Bier And Akpukpa Is For Lovers Of Good Natural Food
February 2019, as I was about rounding up my service year, despite the fears of the security challenges in Benue state that time, I applied as INEC Adhoc for the 2019 election, and got my posting to Gaadi, a suburban area in Makurdi. My team and I parked lightly, a plain trouser, on a khaki top, an extra top we can quickly change to and discard our khaki top if it gets violent so no one will recognize us as we run for our lives. No serious food parks or anything to make our yokes harder. On that cold harmattan morning, before the election started, I was already very hungry, I had to look around for something to eat. That was when I saw this woman who had creatively carved fine lines with a broom on the sandy surface around her small Iyoughtoho, the local fireplace burning lightly, there was an assembly of what I know in Hausa as Kwarya da Lude the local spoon and round calabash plate we use to drink Fura…
Bier is different from the normal Nigerian Pap or koko. In fact it is not Bier if a part of the corner of your mouth doesn’t slap like you are taking Agbalumo.
“Mama please give me Koko and that Moimoi”. I pointed at the hot steaming moi-moi packaged in green leaves folded like a craft man’s latest discovery. “My pikin, she laughed. “You want Bier and akpukpa?” Oh Bier and Akpukpa it is then. This was the first experience I had of what later became my favorite breakfast the past three years. Bier is a very popular Benue delicacy originating from the Tiv Tribe, but now very popular among all the tribes in the state.
Bier is different from the normal Nigerian Pap or koko. In fact it is not Bier if a part of the corner of your mouth doesn’t slap like you are taking Agbalumo. It made with guinea corn and has this spoke looking face and the same colour with a fine ash coloured sand. The akpukpa tastes finer. Akpukpa is made from beans or Bambara nut. It tastes like moi-moi with a bit of the people’s culture added whatever that is.
Two years in Makurdi, and I know every famous Bier and akpukpa joint in town. It is one of the constant business you find women, so my joy knew no bounds when my friends and I got to this joint one day, one of my friends greeted a young man whom we assumed was waiting to be served and asked him “abeg, where the woman wey dey sell?” he laughed and said “Na me dey sell” Daniel Atile Terhimba, 25, a 300 level student of Microbiology at Benue state university, upon his mother’s ill health during the pandemic took over the business from his mother who had been doing it for 40 years! He sat with us all through answering our questions, laughing while at it, he noted the mixed reaction he gets when people see him sell “Some thinks I am foolish, I mean, you know, being a guy, and all, and some are often very impressed that I was able to take over my mum’s business, but does it really matter what anyone says? I am getting everything I need from it, my school fees, and I am able to take care of the family’s need” He concluded.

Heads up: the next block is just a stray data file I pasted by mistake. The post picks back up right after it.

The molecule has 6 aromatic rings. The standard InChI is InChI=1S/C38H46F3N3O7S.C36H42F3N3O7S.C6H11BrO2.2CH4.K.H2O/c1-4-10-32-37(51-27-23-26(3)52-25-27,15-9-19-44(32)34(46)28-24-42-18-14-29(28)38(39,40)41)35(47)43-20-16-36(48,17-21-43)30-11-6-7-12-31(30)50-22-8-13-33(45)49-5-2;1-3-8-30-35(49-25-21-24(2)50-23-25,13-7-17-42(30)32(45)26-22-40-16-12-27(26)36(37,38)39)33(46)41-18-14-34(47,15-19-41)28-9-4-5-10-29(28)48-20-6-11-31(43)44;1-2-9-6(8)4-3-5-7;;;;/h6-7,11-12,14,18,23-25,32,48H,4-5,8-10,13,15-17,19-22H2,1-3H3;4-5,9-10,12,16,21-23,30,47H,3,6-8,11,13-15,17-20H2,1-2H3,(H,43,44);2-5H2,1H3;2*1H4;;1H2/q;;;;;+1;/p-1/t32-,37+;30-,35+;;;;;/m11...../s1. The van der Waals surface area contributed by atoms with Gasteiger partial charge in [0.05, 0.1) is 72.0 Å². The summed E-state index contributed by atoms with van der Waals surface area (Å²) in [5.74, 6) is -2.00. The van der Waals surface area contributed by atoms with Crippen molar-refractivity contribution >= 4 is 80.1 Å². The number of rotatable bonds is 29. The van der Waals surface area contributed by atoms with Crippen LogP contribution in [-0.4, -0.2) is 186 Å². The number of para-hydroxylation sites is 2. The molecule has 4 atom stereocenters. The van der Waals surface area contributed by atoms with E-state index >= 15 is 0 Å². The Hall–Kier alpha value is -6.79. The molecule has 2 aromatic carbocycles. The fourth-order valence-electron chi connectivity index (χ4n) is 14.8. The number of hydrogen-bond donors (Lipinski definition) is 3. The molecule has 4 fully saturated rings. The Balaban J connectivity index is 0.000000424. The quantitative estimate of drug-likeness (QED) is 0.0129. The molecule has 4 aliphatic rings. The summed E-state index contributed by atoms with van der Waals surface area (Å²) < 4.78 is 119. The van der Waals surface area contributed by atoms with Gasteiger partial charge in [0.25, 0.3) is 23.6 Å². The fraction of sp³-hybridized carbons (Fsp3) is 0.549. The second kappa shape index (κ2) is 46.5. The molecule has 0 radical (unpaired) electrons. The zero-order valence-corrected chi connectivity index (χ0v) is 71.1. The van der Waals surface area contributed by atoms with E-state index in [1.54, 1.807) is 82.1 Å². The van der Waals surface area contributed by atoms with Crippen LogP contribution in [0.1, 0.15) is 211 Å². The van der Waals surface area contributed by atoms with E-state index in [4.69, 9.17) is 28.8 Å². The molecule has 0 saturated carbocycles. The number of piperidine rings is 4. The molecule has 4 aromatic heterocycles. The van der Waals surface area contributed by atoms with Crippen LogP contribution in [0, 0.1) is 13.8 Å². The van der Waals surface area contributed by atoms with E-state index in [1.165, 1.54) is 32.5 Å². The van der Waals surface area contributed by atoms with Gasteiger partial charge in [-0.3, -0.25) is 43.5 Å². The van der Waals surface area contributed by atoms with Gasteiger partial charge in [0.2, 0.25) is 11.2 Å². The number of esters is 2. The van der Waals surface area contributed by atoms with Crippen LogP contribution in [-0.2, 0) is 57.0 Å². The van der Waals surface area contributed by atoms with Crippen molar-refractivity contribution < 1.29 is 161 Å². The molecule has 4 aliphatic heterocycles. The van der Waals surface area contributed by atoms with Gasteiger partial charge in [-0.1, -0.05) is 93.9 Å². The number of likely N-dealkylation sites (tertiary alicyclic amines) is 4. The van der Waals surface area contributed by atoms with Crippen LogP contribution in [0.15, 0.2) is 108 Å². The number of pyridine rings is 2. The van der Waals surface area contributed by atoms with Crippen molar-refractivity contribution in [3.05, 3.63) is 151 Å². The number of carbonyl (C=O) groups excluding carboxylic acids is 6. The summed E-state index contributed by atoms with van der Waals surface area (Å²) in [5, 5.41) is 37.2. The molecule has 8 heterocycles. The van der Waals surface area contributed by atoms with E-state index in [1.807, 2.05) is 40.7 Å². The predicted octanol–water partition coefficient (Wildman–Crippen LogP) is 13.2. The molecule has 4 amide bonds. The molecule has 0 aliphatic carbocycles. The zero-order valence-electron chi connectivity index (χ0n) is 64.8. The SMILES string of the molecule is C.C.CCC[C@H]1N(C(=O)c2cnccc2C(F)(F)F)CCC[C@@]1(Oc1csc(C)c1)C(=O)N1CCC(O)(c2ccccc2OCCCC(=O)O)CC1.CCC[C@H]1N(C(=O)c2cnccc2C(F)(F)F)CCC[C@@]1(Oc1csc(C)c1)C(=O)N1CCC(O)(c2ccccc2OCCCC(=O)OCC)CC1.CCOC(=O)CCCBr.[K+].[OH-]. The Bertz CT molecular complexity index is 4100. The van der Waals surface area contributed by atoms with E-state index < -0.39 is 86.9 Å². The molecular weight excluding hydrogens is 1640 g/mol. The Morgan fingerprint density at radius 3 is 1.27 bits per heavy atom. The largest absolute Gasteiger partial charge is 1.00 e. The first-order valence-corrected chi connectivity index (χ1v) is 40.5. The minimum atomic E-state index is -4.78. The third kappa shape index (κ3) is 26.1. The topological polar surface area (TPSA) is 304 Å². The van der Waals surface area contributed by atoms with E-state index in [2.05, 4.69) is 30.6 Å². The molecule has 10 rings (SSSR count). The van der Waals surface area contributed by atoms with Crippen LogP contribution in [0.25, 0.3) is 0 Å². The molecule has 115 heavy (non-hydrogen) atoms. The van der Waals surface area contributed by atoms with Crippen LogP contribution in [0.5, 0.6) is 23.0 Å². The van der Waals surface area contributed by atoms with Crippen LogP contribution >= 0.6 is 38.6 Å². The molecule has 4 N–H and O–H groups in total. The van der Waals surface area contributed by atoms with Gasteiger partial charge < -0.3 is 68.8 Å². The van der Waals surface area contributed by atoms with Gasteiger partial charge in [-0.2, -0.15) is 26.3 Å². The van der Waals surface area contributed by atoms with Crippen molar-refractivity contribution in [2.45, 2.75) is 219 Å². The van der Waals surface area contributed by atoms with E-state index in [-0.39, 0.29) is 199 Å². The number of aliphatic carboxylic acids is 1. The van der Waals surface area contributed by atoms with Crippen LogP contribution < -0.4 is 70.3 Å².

Visiting different Bier and Akpukpa joint has made me seen the good, the not so good and maybe the bad. One thing I can say over the time is that, as the production cost become higher due to the increase in the price of food items and raw materials for production, many joints are undergoing the pressure of being able to retain their customers, and had to maintain the constant price despite high production cost. (A cup of Bier is #50, Akpupka costs #50 for the eggless and #100 for the one with egg). This has resulted in production of substandard food. Dooyum, a young lady, and an Akpupka enthusiast like myself once noted to me: “Many of them can no longer afford the price of beans, so what they do is mix the beans with some other things like yam, especially when yam is surplus. That’s why you see the akpukpa gets so strong and tasteless, sometimes you are hardly able to finish #50 own”
Bier and Akpukpa is not only an important part of Benue’s culture, it is a breakfast option for anyone who enjoys good natural food. It is 100% made from natural products, from the green leaves used to cover the Akpukpa instead of the unhealthy leather option we are used to, to the reusable local calabashes used for the Bier, (except the firewood used during production) it is an interesting food that has not been yet explored or invested in by the food-loving people of Nigeria and beyond and would be a refreshing option away from the usual processed unhealthy breakfast options we consume every day. Personally, If I ever get to own a 5-star restaurant, Bier and Akpukpa will be the first on the breakfast menu.
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